I had a problem with this at first. How do you make a 72 dpi photo into a 300 dpi photo? I figured it must be impossible, but after asking for advice online realised you could do it with PhotoShop. Expensive? It could be...
Cue GIMP, short for Gnu Image Manipulation Program, which is free to download and use.
Go to GIMP now and download it. I'll wait here for you.
Back so soon? I knew it wouldn't take you long. OK...
This is how to make your images hi-res:
1. Open GIMP
2. From the menu at the top, click on file > open, then browse and open your image from the files on your computer
3. When you have your image in front of you, use the menu at the top again: click on image > scale image and a box will open.
4. In the box you'll see the X and Y resolutions are both set to 72.000 pixels/in (pixels per inch or dots per inch). Change these to 300.000 then click the scale button.
5. It looks like nothing has happened! But it has - so save your newly-altered hi-res image in a new file.
Note: There are different endings you can use for your file name. GIMP likes to save them as .xcf files so you can alter them using GIMP again. It's better saving them as .jpg files as everyone can open these, no matter what programs they use. There is an option to save your files in different formats at the bottom of the save as box (click select file by type and choose the .jpg option)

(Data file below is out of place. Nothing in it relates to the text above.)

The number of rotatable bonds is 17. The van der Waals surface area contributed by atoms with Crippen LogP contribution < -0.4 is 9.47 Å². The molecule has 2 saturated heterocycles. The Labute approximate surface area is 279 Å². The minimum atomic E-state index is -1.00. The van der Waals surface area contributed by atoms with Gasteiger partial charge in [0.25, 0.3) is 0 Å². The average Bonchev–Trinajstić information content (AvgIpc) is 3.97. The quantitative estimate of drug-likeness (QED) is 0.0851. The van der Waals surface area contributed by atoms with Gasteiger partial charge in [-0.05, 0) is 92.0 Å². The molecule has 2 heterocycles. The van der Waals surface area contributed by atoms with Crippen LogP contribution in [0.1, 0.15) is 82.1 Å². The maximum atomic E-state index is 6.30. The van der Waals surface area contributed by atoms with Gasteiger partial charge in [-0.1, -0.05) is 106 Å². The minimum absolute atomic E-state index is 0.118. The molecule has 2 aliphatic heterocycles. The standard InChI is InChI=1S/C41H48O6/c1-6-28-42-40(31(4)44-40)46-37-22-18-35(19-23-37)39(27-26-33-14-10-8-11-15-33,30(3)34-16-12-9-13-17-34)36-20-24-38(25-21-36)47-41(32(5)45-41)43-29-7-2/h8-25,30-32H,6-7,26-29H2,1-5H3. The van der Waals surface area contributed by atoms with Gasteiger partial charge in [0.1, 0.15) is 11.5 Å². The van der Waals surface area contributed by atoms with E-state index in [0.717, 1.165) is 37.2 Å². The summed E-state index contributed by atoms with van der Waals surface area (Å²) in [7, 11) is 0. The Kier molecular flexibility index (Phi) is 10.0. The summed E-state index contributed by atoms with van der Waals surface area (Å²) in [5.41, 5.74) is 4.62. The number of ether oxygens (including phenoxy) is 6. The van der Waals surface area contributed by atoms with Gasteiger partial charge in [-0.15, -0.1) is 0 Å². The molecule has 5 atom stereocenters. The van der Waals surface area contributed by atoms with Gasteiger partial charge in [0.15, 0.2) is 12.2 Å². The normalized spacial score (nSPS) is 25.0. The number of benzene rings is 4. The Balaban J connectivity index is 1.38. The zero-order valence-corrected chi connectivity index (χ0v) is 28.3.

Your new hi-res image is now ready to send to a magazine. Yay!
You won't be able to attach many of these to an email as they're so big and may have to send only one at a time. But they will only ever be sent on request when needed for print (never send a hi-res image on spec) so it's unlikely they'll need more than a few at a time anyway. If they do, you can use a free file transfer service such as We Transfer - it's really quick and easy to use and you get an email telling you when your images have been downloaded at the other end.
I'd recommend having a separate file on your computer for your hi-res 300 dpi images then you'll know exactly where to find them when you need one at short notice - and they won't get mixed up with your low-res images. And back up your images!
If you missed the post last week about how to get your handmade products featured in a magazine, have a quick look now. It's only a click away.